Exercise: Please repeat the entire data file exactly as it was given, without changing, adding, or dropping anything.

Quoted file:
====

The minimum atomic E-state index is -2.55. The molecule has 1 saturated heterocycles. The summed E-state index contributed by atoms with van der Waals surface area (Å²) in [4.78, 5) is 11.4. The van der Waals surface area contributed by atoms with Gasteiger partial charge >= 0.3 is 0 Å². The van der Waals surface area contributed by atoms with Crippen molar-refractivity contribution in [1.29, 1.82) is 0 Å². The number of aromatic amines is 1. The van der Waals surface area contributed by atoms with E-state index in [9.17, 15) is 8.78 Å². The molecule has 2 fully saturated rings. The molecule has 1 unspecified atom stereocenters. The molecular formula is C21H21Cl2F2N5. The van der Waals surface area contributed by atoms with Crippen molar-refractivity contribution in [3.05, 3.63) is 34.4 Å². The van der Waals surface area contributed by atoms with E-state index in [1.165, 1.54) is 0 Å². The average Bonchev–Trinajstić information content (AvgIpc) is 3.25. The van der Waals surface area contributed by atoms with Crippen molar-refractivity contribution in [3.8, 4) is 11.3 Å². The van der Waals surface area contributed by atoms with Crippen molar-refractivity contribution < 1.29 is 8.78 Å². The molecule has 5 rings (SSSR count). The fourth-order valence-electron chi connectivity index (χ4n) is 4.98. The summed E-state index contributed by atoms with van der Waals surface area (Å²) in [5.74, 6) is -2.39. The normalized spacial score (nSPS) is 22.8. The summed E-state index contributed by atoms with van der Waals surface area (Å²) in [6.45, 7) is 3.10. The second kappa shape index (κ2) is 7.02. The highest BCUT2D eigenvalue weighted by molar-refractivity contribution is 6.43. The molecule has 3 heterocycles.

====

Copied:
The minimum atomic E-state index is -2.55. The molecule has 1 saturated heterocycles. The summed E-state index contributed by atoms with van der Waals surface area (Å²) in [4.78, 5) is 11.4. The van der Waals surface area contributed by atoms with Gasteiger partial charge >= 0.3 is 0 Å². The van der Waals surface area contributed by atoms with Crippen molar-refractivity contribution in [1.29, 1.82) is 0 Å². The number of aromatic amines is 1. The van der Waals surface area contributed by atoms with E-state index in [9.17, 15) is 8.78 Å². The molecule has 2 fully saturated rings. The molecule has 1 unspecified atom stereocenters. The molecular formula is C21H21Cl2F2N5. The van der Waals surface area contributed by atoms with Crippen molar-refractivity contribution in [3.05, 3.63) is 34.4 Å². The van der Waals surface area contributed by atoms with E-state index in [1.165, 1.54) is 0 Å². The average Bonchev–Trinajstić information content (AvgIpc) is 3.25. The van der Waals surface area contributed by atoms with Crippen molar-refractivity contribution in [3.8, 4) is 11.3 Å². The van der Waals surface area contributed by atoms with Crippen molar-refractivity contribution < 1.29 is 8.78 Å². The molecule has 5 rings (SSSR count). The fourth-order valence-electron chi connectivity index (χ4n) is 4.98. The summed E-state index contributed by atoms with van der Waals surface area (Å²) in [5.74, 6) is -2.39. The normalized spacial score (nSPS) is 22.8. The summed E-state index contributed by atoms with van der Waals surface area (Å²) in [6.45, 7) is 3.10. The second kappa shape index (κ2) is 7.02. The highest BCUT2D eigenvalue weighted by molar-refractivity contribution is 6.43. The molecule has 3 heterocycles.